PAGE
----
“Sou desune,” I replied and headed straight for the shower. I opened the door to the shower room and eased my head through the threshold, inspecting the walls, floor and window for bugs. I hate bugs! And bugs always seem to find there way into the bathroom. Actually I don’t mind spiders that much, but Goddamn slugs, centipedes and cockroaches- they’re the worst! Actually it has only happened a handful of times in the two years I’ve been living here, but one time is one time too many. And I was actually traumatized the first time. I was naked, of course, in a soapy, tile walled and floored room, vision impaired by soap, totally relaxed, singing about the good times with Al Green. Needless to say it was a rather vulnerable state to be in when a cockroach the size of a bat decided to take flight brushing me as it passed, making that nasty insecty buzzing clicking noise when in flight and landing with a solid thud on the opposite wall. Armed with a shower massage nozzle and a washcloth I practically broke the spring door off its hinges as I retreated providing my own cover fire aiming the shower spray at the creepy antennae’d multi-legged star of my nightmares. But, today, once again, the coast was clear.
After my shower, I brushed my teeth, taking note of their darkening shade. Tobacco and caffeine have been unkind to my smile, and for someone who loves to smile as much as I do, I was seriously contemplating using a bleaching agent.
Coffee and smoke within reach, I checked out MSNBC, CNN and even FOX news to find out the latest news on the man I credit with presenting me with an indisputable demonstration of anything being possible if you set your mind to it: Senator and Presidential Nominee Barack Obama…his campaign providing a blueprint for success in virtually any arena and for most anyone, especially for a black man dealing with the ignorance I have to tolerate here. I still have a brief moment of anxiety as I wait for the MSNBC main page to open up, afraid the Breaking News headline will read something like one of the following:
“Obama and Farrakhan planning New Millennium Million Man March, claims the controversial Black Muslim leader,” or “These Crackers are Crazy!” says Michelle Obama on a recently discovered phone call between herself and Obama after the Pennsylvania Primary.” or “Obama Lynched as Secret Service looks on,” or some other kind of horror story. But, no, once again it’s the usual good news- bad news type stories, Obama’s up with this group, down with that group, needs to reach out to the other group, needs to consider so and so for such and such a position, was endorsed by so and so, blasted by so and so for flip-flopping on something or other, tweaked his stump for such and such a place, etc…
Relieved, I got ready for work, or rather for the world outside the relative sanctuary of my apartment. While I was getting ready Aiko was heading out.
“Nanji kaeru?” (What time you coming home?)
“Jyu-ji goro,” I said. “Anata wa?” (Around 10. You?)
“Konya shamisen kurasu wo shimasu. Dakara, jyu-ichi ji goro.” (Tonight I have my shamisen class so about 11.)
“Wakatta. Ganbatte!” (Gotcha! Break a leg!)
“Doumo. Ittekimasu.” (Thanks, later)
I blew her a kiss and counted my blessings. Against her cultural judgment, she has stayed with me, listening to me for two years tout the virtues of a book I’m working on. It’s gonna be great, I’d tell her. But, every time she’d come home from work I was either watching the news on Obama or something else I’d claim I derive inspiration for this book from; real truth stretches like: I was re-watching “Raiders of the Lost Ark” for a sense of the heroic I wanted to imbue my characters with, or I was studying reruns of “Ally McBeal” for a sense of comedic timing and the effective use of absurdity. She doesn’t buy it, of course. She knew I was sitting there letting the days go by, stuck on stupid and oppressed and trying to hide from the anger I can’t seem to manage well (and the shame of that failure,) but she has hung in there like a mother would for her only son.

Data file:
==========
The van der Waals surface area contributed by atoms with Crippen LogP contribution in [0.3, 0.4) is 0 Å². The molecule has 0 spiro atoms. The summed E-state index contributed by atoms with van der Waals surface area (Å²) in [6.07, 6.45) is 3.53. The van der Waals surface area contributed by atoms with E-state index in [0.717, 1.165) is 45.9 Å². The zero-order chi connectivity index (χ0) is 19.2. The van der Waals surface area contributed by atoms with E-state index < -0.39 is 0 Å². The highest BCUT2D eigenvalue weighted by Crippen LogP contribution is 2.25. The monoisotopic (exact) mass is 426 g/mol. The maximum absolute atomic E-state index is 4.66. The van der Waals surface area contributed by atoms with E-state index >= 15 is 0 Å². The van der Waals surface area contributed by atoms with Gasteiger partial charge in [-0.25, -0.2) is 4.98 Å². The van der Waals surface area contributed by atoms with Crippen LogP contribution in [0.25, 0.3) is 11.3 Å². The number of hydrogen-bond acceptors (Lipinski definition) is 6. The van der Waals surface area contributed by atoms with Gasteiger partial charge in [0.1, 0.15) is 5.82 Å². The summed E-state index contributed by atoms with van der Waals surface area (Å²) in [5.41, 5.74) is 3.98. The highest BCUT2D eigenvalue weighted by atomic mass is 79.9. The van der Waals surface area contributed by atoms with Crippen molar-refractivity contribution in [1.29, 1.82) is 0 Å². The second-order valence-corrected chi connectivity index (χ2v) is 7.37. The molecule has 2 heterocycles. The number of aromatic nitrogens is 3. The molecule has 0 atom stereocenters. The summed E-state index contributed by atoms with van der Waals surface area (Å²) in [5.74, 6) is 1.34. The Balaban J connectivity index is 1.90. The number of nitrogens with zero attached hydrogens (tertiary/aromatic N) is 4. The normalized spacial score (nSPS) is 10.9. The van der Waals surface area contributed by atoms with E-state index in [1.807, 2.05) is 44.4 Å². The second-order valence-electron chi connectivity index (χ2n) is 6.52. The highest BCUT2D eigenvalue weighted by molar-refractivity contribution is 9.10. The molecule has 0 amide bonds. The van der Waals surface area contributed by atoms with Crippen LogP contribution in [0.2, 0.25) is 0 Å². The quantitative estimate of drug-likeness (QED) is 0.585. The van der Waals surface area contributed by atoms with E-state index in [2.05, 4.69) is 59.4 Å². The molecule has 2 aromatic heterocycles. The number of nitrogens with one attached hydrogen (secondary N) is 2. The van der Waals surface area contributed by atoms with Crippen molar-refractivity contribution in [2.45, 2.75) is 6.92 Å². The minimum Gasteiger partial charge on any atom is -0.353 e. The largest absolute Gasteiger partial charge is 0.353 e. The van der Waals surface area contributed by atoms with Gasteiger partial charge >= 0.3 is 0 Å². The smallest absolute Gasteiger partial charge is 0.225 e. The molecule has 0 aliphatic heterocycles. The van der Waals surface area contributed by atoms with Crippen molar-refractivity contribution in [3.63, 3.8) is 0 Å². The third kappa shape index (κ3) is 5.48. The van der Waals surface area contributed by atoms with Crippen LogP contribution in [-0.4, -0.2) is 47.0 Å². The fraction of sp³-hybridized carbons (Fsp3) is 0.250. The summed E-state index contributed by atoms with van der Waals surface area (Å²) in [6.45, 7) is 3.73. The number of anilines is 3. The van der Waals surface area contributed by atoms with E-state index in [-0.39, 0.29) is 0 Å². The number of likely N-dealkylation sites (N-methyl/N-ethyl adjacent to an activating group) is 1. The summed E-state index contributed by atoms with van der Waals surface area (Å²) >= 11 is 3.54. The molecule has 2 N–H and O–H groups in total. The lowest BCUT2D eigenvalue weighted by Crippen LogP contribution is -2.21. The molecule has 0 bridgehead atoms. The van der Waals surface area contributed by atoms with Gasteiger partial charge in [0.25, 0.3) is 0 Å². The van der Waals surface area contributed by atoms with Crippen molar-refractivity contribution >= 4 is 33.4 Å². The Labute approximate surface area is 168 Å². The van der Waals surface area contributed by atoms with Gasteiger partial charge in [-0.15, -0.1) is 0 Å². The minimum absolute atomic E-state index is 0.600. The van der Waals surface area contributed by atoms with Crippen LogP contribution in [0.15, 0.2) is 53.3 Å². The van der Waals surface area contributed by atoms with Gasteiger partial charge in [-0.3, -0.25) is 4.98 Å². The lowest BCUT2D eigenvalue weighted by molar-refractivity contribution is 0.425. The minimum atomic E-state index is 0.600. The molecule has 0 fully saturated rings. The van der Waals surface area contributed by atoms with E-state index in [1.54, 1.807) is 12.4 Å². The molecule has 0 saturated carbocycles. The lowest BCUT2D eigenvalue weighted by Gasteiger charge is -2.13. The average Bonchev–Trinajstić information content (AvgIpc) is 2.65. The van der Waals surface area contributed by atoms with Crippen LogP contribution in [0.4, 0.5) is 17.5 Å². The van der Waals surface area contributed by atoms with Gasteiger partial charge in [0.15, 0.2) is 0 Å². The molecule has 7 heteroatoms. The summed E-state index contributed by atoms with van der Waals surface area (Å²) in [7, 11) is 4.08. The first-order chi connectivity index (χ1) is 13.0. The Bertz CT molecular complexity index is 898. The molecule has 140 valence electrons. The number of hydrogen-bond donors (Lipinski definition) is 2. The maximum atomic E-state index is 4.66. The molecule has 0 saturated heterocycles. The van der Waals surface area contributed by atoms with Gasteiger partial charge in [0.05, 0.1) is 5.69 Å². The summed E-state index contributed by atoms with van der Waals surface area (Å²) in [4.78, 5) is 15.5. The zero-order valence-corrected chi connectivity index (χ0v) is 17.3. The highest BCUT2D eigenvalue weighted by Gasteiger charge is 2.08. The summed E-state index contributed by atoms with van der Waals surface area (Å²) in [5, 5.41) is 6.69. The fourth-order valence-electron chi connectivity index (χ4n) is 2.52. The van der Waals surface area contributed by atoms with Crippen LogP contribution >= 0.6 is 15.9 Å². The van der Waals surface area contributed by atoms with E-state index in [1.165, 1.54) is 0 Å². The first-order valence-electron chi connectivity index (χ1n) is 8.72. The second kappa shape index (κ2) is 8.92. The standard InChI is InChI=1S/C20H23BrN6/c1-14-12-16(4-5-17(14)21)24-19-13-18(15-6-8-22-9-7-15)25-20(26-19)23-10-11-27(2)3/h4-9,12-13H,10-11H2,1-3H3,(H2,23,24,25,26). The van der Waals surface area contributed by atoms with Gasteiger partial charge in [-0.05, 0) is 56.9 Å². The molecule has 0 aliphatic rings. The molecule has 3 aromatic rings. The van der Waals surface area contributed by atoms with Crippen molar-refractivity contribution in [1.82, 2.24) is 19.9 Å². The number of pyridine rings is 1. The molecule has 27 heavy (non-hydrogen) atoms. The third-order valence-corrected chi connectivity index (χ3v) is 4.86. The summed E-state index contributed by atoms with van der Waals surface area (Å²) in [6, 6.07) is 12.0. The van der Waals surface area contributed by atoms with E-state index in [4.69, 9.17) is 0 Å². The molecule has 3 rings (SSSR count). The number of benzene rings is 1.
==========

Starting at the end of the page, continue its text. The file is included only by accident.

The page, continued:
On the walk from my apartment to the train station, I encountered my first outside world nihonjin of the day. I could feel that old tension coming on so I inhaled deeply, and asked myself, what would B.O. (Barack Obama) do? My new mantra.
It was three boys, maybe 7 or 8 years old, headed for school, uniformed in khaki short pants, box-shaped yellow and black backpacks, as big as their backs, and bumblebee yellow baseball caps-altogether cute as all get out. They hadn’t seen me, yet, and so they were chatting and joking freely and easily, paying no attention to the well-traveled and predictable road ahead of them. One laughed raucously and in doing so glances ahead and noticed me. I braced myself for…nothing? No reaction? The usual would be for that kid to sort of stumble in the shock of seeing this incongruous being before him. Then, whisper to the other kids who hadn’t noticed it yet something either to the effect of “Don’t look now, but here comes a cool ass black guy,” or “be careful, ya’ll, danger at 12 o’clock.” However, he looks back to his friends just as naturally as he would if he hadn’t seen me at all, or if I were a Japanese person, or a lamppost. I waited for his friend’s eyes to dart my way- children usually being incapable of adhering to the subtleness and craftiness of a “don’t look now.” And then all the hilarity and animation in their conversation would vanish, replaced by something I’d become accustomed to seeing everyday in nearly everyone: extreme caution. But…nothing! I was shocked! Had he seen me? I was certain he had, but no reaction made me question that conviction. One of his other friends noticed me and he too registered nothing untoward or even unusual about what he beheld.